Dick Ebersol

Here’s a great marketing tip...Buy this book, written by the ultimate master. No marketer can live without it. -- (Dick Ebersol, President, NBC Sports)

Warren Bennis

What can I say about Sergio Zyman? He’s a genius; that’s all. And this book will tell you why. -- (Warren Bennis, author of On Becoming a Leader, University Professor and Distinguished Professor of Business Administration, USC Marshall School of Business)

Jay Chiat

This is a book that’s sometimes arrogant, occasionally profane, usually profound and always entertaining . . . just like Sergio. If you read it and learn its lessons, you’ll become a high voltage, successful marketer . . . just like Sergio. --(Jay Chiat, founder, Chiat/Day Advertising)

Charles R. Schwab

A wizard at marketing discloses his magic. No matter what your industry, you will benefit greatly from Sergio Zyman's out-of-the-box thinking and contemporary concepts. -- (Charles R. Schwab, Chairman, The Charles Schwab Corporation)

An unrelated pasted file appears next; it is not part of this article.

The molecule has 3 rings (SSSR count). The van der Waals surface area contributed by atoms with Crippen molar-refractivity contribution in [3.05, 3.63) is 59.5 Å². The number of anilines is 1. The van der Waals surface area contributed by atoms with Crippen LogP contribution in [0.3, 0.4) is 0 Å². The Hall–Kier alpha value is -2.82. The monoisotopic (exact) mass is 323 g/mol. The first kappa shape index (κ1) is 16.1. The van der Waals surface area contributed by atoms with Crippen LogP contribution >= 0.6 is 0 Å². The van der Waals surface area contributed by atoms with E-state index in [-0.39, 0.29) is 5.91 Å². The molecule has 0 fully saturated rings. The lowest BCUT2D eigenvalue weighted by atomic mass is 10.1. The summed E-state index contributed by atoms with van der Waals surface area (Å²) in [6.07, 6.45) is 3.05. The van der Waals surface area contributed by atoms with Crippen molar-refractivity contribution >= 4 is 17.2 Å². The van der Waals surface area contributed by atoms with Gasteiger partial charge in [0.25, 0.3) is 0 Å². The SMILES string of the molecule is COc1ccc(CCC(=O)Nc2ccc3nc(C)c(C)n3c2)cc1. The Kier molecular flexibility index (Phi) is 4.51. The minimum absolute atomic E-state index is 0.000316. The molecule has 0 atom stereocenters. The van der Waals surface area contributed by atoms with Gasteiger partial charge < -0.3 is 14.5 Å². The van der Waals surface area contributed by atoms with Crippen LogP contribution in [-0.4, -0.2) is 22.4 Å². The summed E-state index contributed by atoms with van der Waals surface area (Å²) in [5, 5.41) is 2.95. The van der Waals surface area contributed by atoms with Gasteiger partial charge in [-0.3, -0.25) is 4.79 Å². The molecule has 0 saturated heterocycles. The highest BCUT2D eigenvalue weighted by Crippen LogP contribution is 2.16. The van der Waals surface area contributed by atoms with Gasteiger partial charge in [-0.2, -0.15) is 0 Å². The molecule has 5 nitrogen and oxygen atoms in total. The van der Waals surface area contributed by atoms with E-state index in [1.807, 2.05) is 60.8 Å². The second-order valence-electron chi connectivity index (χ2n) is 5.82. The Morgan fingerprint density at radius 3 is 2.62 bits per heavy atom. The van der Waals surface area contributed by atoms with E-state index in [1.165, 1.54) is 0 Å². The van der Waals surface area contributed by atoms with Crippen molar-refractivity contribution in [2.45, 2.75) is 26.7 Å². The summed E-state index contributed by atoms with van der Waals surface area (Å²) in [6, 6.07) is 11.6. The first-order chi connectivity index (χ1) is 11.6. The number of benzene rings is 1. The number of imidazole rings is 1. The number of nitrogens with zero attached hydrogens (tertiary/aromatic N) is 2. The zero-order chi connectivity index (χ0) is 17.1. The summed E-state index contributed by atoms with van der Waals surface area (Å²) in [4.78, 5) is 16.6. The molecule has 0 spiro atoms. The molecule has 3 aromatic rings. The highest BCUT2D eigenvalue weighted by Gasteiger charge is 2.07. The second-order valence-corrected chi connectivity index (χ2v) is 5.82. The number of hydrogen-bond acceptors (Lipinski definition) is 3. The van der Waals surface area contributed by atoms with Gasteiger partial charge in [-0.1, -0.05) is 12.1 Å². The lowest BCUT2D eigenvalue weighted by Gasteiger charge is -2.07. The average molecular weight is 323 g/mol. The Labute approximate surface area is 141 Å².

Shelly Lazarus

No one is more provocative or passionate on the subject of marketing than Sergio Zyman. I’ve seen him literally mesmerize audiences. Somehow he’s managed to capture all this in The End of Marketing As We Know It. It teaches as much as any textbook ever could, but does so in a remarkably entertaining way. You don’t realize, until you’re finished, that you are now much smarter about marketing. It’s vintage Sergio. -- (Shelly Lazarus, Chairman and CEO, Ogilvy & Mather Worldwide)

John F. Cooke

This book is not simply about marketing; it is about how to choose the right objectives and achieve them and how to successfully build a business. No matter what industry you’re in, Zyman’s book is a must read! -- (John F. Cooke, Executive Vice President, the Walt Disney Company)

David J. Stern

The End of Marketing As We Know It is typical Zyman--brash, compelling, and eminently practical. I found myself using several of its conclusions and insights at staff meetings and presentations--of course, without crediting Sergio. -- (David J. Stern, Commissioner, National Basketball Association)